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Survey: Most Minn. Schools Deny Hot Lunch to Poor Kids

Updated: 02/11/2014 4:30 PM
Created: 02/11/2014 10:12 AM WDIO.com

MINNEAPOLIS (AP) - A new survey shows a majority of school districts in Minnesota deny hot lunch, and sometimes any lunch, to children who can't pay.

The report comes after a school in Utah drew criticism for throwing lunches in the trash if students couldn't pay.

Minnesota Education Commissioner Brenda Cassellius called the report "troubling" and urged schools to make sure kids never are turned away from a hot meal. "As you know, for too many of our children, school meals may be the only nutritious meals they receive," she wrote in a letter to superintendents.

On Tuesday, Gov. Mark Dayton said he would propose in the upcoming legislative session that lawmakers authorize an additional $3.5 million to help schools cover lunch costs for students who can't.

"No child in Minnesota should be denied a healthy lunch," Dayton said in a press release from his office.

About 62,000 low-income children and teens are in Minnesota's reduced-price lunch program, which means they can get a hot, nutritious lunch for 40 cents, with the rest covered by public funds. But if students don't have 40 cents, some schools deny or downgrade lunches.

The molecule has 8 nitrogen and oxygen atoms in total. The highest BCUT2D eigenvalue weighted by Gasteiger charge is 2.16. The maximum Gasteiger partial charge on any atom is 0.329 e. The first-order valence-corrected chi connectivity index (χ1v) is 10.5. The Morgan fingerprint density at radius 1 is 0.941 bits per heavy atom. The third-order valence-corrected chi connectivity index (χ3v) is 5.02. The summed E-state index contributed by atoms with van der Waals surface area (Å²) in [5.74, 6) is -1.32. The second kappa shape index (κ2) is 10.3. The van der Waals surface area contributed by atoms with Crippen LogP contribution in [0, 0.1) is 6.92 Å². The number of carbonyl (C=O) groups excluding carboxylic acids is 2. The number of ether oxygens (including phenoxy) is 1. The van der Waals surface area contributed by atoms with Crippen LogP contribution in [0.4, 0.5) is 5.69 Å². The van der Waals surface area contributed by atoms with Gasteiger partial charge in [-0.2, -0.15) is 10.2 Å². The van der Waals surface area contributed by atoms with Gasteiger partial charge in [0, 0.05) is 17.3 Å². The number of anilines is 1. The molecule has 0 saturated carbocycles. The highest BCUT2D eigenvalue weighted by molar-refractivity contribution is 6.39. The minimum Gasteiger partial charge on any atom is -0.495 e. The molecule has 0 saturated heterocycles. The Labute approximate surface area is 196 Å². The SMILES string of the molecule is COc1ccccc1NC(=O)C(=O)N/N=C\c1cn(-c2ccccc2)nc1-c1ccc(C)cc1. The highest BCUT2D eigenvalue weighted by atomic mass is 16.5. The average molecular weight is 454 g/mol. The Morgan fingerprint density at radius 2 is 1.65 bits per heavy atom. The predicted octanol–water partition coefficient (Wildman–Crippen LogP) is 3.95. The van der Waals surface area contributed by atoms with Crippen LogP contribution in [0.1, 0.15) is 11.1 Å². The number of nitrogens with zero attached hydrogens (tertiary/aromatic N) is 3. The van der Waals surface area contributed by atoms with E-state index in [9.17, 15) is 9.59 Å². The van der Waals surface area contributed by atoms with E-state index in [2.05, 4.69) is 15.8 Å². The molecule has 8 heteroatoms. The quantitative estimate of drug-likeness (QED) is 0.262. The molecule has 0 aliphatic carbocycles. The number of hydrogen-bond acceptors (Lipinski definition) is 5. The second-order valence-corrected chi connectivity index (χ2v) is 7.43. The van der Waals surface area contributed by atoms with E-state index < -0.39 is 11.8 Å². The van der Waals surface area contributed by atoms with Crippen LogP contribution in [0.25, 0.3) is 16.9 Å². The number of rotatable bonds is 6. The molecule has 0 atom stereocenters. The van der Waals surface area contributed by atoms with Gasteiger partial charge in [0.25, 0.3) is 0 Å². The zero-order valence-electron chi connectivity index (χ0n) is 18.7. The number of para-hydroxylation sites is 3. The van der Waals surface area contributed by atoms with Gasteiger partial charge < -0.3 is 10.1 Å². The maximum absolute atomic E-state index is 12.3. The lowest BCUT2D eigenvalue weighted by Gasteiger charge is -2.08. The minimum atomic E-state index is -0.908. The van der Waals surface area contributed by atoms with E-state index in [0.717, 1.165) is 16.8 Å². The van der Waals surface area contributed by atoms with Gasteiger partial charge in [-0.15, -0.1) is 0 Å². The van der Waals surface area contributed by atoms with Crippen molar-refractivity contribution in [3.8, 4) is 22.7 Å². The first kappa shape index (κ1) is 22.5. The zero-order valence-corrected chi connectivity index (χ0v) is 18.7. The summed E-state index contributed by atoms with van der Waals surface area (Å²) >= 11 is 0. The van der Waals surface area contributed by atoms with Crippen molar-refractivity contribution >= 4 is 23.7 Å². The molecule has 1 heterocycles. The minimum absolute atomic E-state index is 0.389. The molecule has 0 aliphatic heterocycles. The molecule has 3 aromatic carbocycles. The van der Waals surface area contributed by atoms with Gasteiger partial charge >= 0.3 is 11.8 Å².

Mid-Minnesota Legal Aid questioned 309 school districts for the survey.

The Star Tribune reported that 46 Minnesota school districts said they immediately or eventually refuse to feed students who can't pay. More than half the districts in the state - 166 of them - provide an alternative meal, typically a cold cheese sandwich. Another 96 school districts provide a hot lunch regardless of ability to pay.

The survey found some schools take meals from students in the lunch line and dump them in the trash when they don't have money in their accounts. Some send students home with a hand stamp that everyone can see that says "LUNCH" or "MONEY." Others give students a bread-and-butter sandwich and carton of milk.

"They have budgetary pressures and they have new federal mandates for healthy foods, (and) food has gotten more expensive," said Jessica Webster, staff attorney for Legal Aid's Legal Services Advocacy Project, which conducted the survey with support from Mazon: A Jewish Response to Hunger. "Many just see this as a parental responsibility. Some districts don't see refusing to serve food as turning children away. They say, 'We give you a cheese sandwich for three days and then it's your parents' responsibility.'"

A measure that would expand the free lunch program to all students who now receive reduced-price lunch never made it into the education budget bill last session. Rep. Yvonne Selcer, DFL-Minnetonka, is preparing to push the bill again this year.

___

Information from: Star Tribune

(Copyright 2014 The Associated Press. All rights reserved. This material may not be published, broadcast, rewritten or redistributed.)

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